, Volume 19, Issue 3, pp 125-131
Date: 31 May 2006

The effects of pollen diversity on plant reproduction: insights from apple

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Abstract

For many plants, the number of pollen genotypes deposited on a flower’s stigma is positively related to fruit maturation and seed number; however, the mechanisms underlying this effect are less understood. Here we examined whether diversity of pollen (1, 3, or 5 donors) affects reproductive success in self-incompatible apple (Malus × domestica). Using paternity analysis, we then assessed the siring rate of individual donors to test whether diversity effects are related to the presence of a superior pollen donor or to donor × donor interactions. Increasing the diversity of compatible pollen enhanced seed number and reduced seed abortion in some but not all recipient genotypes. This effect was associated with an increased number of sires per fruit and non-random siring success among pollen donors. Two donors had consistently high siring rates, regardless of recipient genotype; however, the siring success of pollen donors was not correlated with their siring success in single-donor pollinations. Rather, siring success was affected by the identity of other pollen genotypes present on the stigma. Our results therefore suggest that the effects of pollen diversity are variable but may enhance fecundity by fostering interactions between pollen donors.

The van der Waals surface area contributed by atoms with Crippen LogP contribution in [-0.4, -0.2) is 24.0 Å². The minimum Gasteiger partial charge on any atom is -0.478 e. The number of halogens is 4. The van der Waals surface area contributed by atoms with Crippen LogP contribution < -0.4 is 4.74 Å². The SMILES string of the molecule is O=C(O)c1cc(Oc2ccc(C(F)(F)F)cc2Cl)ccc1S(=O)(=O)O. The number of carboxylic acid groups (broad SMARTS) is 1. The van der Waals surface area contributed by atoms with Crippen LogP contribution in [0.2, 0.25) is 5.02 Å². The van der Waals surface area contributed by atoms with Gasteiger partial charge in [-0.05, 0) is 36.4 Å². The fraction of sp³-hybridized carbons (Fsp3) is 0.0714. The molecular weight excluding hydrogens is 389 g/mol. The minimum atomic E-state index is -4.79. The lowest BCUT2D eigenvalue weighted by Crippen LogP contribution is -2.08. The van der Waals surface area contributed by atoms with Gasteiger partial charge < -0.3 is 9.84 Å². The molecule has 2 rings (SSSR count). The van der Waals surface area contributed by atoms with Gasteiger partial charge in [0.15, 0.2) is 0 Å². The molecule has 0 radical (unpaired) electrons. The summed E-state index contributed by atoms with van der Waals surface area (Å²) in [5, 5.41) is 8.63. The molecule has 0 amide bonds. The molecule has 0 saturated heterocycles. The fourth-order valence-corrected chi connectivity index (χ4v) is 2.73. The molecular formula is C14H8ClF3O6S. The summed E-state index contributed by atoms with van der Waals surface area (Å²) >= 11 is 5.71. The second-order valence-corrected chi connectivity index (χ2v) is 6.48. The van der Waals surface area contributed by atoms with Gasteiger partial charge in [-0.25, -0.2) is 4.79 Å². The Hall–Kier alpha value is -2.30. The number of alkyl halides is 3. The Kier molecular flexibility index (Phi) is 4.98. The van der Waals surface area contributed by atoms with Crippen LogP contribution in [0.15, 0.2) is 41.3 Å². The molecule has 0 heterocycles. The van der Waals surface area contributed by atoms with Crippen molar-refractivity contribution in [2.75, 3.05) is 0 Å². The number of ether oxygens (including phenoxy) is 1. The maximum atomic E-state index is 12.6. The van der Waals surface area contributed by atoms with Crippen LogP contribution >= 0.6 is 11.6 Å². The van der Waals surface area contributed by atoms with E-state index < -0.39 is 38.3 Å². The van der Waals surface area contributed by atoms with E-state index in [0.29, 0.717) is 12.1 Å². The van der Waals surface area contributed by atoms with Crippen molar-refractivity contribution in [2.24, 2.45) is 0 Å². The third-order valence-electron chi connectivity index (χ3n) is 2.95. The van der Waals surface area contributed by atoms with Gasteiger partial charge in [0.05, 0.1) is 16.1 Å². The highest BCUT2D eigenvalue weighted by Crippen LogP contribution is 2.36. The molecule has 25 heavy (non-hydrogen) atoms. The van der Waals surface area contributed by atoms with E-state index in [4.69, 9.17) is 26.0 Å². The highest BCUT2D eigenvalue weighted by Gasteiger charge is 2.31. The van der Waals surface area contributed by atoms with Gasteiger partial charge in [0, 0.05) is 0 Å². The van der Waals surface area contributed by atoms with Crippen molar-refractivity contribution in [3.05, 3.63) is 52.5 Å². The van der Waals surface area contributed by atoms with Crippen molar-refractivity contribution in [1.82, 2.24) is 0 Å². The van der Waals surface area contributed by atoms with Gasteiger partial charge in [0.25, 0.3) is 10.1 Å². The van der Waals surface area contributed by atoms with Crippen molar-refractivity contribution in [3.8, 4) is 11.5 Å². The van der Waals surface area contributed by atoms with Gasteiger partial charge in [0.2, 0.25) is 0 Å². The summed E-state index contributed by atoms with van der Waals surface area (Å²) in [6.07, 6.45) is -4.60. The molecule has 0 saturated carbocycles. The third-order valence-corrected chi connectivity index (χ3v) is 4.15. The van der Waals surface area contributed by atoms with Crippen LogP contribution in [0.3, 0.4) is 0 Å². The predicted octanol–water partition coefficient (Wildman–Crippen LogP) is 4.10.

Communicated by Andrew Stephenson